As a blogger, I tend to bite off more than I can chew, because I love to write. I see new blog material in all my waking (and sometimes, sleeping) hours. Right now, I’m working on two blog series based on books. The first is “Erasing Hell: What God said about eternity and the things we made up” by Francis Chan, and the second is “What Shall We Say: Evil, Suffering, and the Crisis of Faith,” by Thomas G. Long. I would like to officially add a third book, “A Year of Biblical Womanhood,” by Rachel Evans. I’ve only read a handful of Evan’s blogs, so my approach to this book is not as a fan of her writing (although, I imagine that if I keep reading her work, it won’t be long before one could call me a fan).
When I heard that she was about to release this book, my first thought was, “Seriously?” I didn’t imagine it would be a book I would be all that interested in reading, since “Biblical” womanhood, in my mind, is synonymous with “oppression.” Please understand that I am very interested in living an abundant life with a clear conscience before God and that I do value the scriptures. But I’ve also seen and experienced some pretty stupid ideas about what it means to be a woman imposed upon unsuspecting people who haven’t really stopped to consider that there’s a huge difference between the words “God-honoring” and “Biblical.” You see, “Biblical” is a hijacked word, sort of like the word “Christian” is a hijacked word.
I got an email asking if I would like to be part of the launch team for this book, which basically means, you scratch my back and I’ll scratch yours. What’s in it for me? A free book and maybe a little bit of increase in blog traffic. What’s in it for her? Free marketing.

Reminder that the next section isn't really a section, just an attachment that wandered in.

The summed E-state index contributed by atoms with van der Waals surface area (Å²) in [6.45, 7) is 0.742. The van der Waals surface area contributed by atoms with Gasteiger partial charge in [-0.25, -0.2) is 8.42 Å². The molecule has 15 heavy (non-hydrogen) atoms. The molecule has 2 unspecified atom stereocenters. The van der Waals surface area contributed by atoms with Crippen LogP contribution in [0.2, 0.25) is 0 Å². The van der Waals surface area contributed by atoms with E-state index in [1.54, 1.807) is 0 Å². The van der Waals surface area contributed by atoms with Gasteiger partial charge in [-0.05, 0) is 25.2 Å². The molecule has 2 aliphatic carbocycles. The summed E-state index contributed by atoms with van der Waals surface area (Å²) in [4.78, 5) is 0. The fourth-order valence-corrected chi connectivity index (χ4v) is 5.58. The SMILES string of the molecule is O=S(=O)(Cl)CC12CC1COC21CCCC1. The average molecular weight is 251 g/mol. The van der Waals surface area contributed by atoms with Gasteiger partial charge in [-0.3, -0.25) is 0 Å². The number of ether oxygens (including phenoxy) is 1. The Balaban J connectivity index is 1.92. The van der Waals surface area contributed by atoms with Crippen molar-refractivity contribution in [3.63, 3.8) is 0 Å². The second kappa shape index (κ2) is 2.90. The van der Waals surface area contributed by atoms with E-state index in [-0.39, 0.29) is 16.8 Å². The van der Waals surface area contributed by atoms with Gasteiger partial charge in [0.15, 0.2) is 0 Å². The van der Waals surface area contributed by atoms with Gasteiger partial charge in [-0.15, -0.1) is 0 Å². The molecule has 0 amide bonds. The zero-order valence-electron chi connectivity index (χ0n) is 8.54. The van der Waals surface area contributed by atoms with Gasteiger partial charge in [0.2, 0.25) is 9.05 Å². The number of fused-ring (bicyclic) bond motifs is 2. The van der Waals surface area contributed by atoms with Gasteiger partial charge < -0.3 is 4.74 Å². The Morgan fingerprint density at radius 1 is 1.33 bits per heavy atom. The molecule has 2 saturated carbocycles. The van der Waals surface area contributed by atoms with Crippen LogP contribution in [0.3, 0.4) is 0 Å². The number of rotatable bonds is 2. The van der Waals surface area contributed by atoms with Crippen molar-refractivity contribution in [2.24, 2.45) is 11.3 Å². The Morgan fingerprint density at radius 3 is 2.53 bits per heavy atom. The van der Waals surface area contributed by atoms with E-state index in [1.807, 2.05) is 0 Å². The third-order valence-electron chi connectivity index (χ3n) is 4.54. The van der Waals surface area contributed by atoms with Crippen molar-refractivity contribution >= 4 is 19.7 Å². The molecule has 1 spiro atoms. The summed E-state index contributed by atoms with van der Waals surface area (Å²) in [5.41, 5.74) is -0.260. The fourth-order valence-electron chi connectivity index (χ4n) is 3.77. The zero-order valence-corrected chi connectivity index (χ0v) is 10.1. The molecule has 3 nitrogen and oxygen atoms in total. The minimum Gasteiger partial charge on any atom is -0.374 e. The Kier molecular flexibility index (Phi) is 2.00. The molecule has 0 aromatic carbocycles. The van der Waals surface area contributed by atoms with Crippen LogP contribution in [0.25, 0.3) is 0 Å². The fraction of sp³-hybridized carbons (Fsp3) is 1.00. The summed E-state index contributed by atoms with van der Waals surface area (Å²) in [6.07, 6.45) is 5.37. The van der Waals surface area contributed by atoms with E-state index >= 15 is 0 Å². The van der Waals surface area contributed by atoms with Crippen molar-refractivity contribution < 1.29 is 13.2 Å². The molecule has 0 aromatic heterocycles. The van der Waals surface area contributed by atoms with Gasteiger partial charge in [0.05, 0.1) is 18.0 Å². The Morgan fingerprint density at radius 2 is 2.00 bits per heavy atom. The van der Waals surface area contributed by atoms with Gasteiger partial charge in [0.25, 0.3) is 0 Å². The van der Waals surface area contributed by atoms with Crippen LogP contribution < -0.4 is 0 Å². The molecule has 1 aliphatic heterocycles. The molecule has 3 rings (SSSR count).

I’m being totally transparent here.
And while we are on the subject of transparency, I have a confession to make. Last night, after I worked on the Kickstarter page for a while, I yawned and told myself, go to bed already. And then I remembered that Evan’s book released today, and if I am going to be a responsible member of this launch team, I better start reading. I’ll bet most of the other people on the launch team posted their blogs like three days ago.
Remember what I said about I didn’t imagine it would be a book I would be all that interested in reading? Well, scratch that. As soon as I saw the words, “Three-Thousand-year-old inferiority complex,” I knew that this wasn’t going to be one of those condemning churchy books. One thing that struck me, right away, is Evan’s humor. Humor isn’t my strong point, so it fascinates me when other people can write humor well. Rachel’s transparency is also refreshing. This quote is a great example of her writing style. She had just turned thirty, and someone had asked her when she and her husband Dan were planning on having a baby:
…the truth – that I’m absolutely, inexplicably terrified of motherhood – was too embarrassing to speak aloud. It crossed my mind that I could get away with a lie. You know: shrug my shoulders, conjure up some tears, and say something about God’s perfect timing to imply that we were trying, because, really, who’s going to conduct a thorough investigation into that? But instead I found myself saying, “I think I’d like to write another book first,” which came across a lot more smugly than I intended.
I’ll continue this series as time permits. If you get your own book, we could kind of read along together! <– shameless plug
In the meantime, here’s some information from the press package: